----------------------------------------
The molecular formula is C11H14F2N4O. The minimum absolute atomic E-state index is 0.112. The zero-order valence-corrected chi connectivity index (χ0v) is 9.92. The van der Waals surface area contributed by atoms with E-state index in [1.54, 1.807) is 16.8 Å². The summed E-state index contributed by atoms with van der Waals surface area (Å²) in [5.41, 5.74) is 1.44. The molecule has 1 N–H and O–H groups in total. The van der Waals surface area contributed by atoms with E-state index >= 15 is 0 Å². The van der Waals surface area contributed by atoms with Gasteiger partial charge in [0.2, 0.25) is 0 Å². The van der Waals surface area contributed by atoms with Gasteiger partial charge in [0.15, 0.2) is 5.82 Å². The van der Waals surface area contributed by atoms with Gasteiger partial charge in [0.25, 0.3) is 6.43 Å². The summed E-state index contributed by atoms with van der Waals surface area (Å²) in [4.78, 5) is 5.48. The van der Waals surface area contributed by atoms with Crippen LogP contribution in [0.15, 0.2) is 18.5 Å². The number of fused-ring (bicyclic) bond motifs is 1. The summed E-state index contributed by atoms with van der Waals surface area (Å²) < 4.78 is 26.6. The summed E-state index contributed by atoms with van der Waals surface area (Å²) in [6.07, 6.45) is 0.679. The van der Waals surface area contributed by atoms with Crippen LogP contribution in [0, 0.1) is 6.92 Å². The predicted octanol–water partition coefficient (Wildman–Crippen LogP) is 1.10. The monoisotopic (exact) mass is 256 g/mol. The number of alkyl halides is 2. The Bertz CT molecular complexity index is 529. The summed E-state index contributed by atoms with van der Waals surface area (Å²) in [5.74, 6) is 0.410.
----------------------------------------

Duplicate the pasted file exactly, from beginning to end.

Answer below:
The molecular formula is C11H14F2N4O. The minimum absolute atomic E-state index is 0.112. The zero-order valence-corrected chi connectivity index (χ0v) is 9.92. The van der Waals surface area contributed by atoms with E-state index in [1.54, 1.807) is 16.8 Å². The summed E-state index contributed by atoms with van der Waals surface area (Å²) in [5.41, 5.74) is 1.44. The molecule has 1 N–H and O–H groups in total. The van der Waals surface area contributed by atoms with E-state index >= 15 is 0 Å². The van der Waals surface area contributed by atoms with Gasteiger partial charge in [0.2, 0.25) is 0 Å². The van der Waals surface area contributed by atoms with Gasteiger partial charge in [0.15, 0.2) is 5.82 Å². The van der Waals surface area contributed by atoms with Gasteiger partial charge in [0.25, 0.3) is 6.43 Å². The summed E-state index contributed by atoms with van der Waals surface area (Å²) in [4.78, 5) is 5.48. The van der Waals surface area contributed by atoms with Crippen LogP contribution in [0.15, 0.2) is 18.5 Å². The number of fused-ring (bicyclic) bond motifs is 1. The summed E-state index contributed by atoms with van der Waals surface area (Å²) < 4.78 is 26.6. The summed E-state index contributed by atoms with van der Waals surface area (Å²) in [6.07, 6.45) is 0.679. The van der Waals surface area contributed by atoms with Crippen LogP contribution in [0, 0.1) is 6.92 Å². The predicted octanol–water partition coefficient (Wildman–Crippen LogP) is 1.10. The monoisotopic (exact) mass is 256 g/mol. The number of alkyl halides is 2. The Bertz CT molecular complexity index is 529. The summed E-state index contributed by atoms with van der Waals surface area (Å²) in [5.74, 6) is 0.410.